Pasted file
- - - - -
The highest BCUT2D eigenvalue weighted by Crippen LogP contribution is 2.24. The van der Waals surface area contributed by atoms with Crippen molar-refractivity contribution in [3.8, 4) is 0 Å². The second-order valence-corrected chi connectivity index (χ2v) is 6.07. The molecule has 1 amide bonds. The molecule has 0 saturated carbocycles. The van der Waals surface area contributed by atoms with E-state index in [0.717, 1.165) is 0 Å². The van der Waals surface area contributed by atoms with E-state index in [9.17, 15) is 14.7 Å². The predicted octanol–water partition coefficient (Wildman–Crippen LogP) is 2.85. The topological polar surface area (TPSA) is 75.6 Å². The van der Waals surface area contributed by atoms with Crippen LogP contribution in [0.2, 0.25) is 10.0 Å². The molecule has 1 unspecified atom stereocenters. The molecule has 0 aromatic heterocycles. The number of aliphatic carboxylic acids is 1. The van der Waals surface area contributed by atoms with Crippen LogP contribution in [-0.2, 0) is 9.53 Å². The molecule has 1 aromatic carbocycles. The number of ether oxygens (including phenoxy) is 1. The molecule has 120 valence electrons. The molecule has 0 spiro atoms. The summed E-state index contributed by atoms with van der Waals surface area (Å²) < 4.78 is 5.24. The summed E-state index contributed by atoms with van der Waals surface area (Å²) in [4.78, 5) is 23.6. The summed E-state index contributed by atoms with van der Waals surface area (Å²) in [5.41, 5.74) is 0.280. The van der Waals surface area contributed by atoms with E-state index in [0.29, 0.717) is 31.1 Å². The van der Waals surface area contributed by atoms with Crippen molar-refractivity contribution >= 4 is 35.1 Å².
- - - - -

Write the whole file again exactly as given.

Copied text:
The highest BCUT2D eigenvalue weighted by Crippen LogP contribution is 2.24. The van der Waals surface area contributed by atoms with Crippen molar-refractivity contribution in [3.8, 4) is 0 Å². The second-order valence-corrected chi connectivity index (χ2v) is 6.07. The molecule has 1 amide bonds. The molecule has 0 saturated carbocycles. The van der Waals surface area contributed by atoms with E-state index in [0.717, 1.165) is 0 Å². The van der Waals surface area contributed by atoms with E-state index in [9.17, 15) is 14.7 Å². The predicted octanol–water partition coefficient (Wildman–Crippen LogP) is 2.85. The topological polar surface area (TPSA) is 75.6 Å². The van der Waals surface area contributed by atoms with Crippen LogP contribution in [0.2, 0.25) is 10.0 Å². The molecule has 1 unspecified atom stereocenters. The molecule has 0 aromatic heterocycles. The number of aliphatic carboxylic acids is 1. The van der Waals surface area contributed by atoms with Crippen LogP contribution in [-0.2, 0) is 9.53 Å². The molecule has 1 aromatic carbocycles. The number of ether oxygens (including phenoxy) is 1. The molecule has 120 valence electrons. The molecule has 0 spiro atoms. The summed E-state index contributed by atoms with van der Waals surface area (Å²) < 4.78 is 5.24. The summed E-state index contributed by atoms with van der Waals surface area (Å²) in [4.78, 5) is 23.6. The summed E-state index contributed by atoms with van der Waals surface area (Å²) in [5.41, 5.74) is 0.280. The van der Waals surface area contributed by atoms with E-state index in [0.29, 0.717) is 31.1 Å². The van der Waals surface area contributed by atoms with Crippen molar-refractivity contribution >= 4 is 35.1 Å².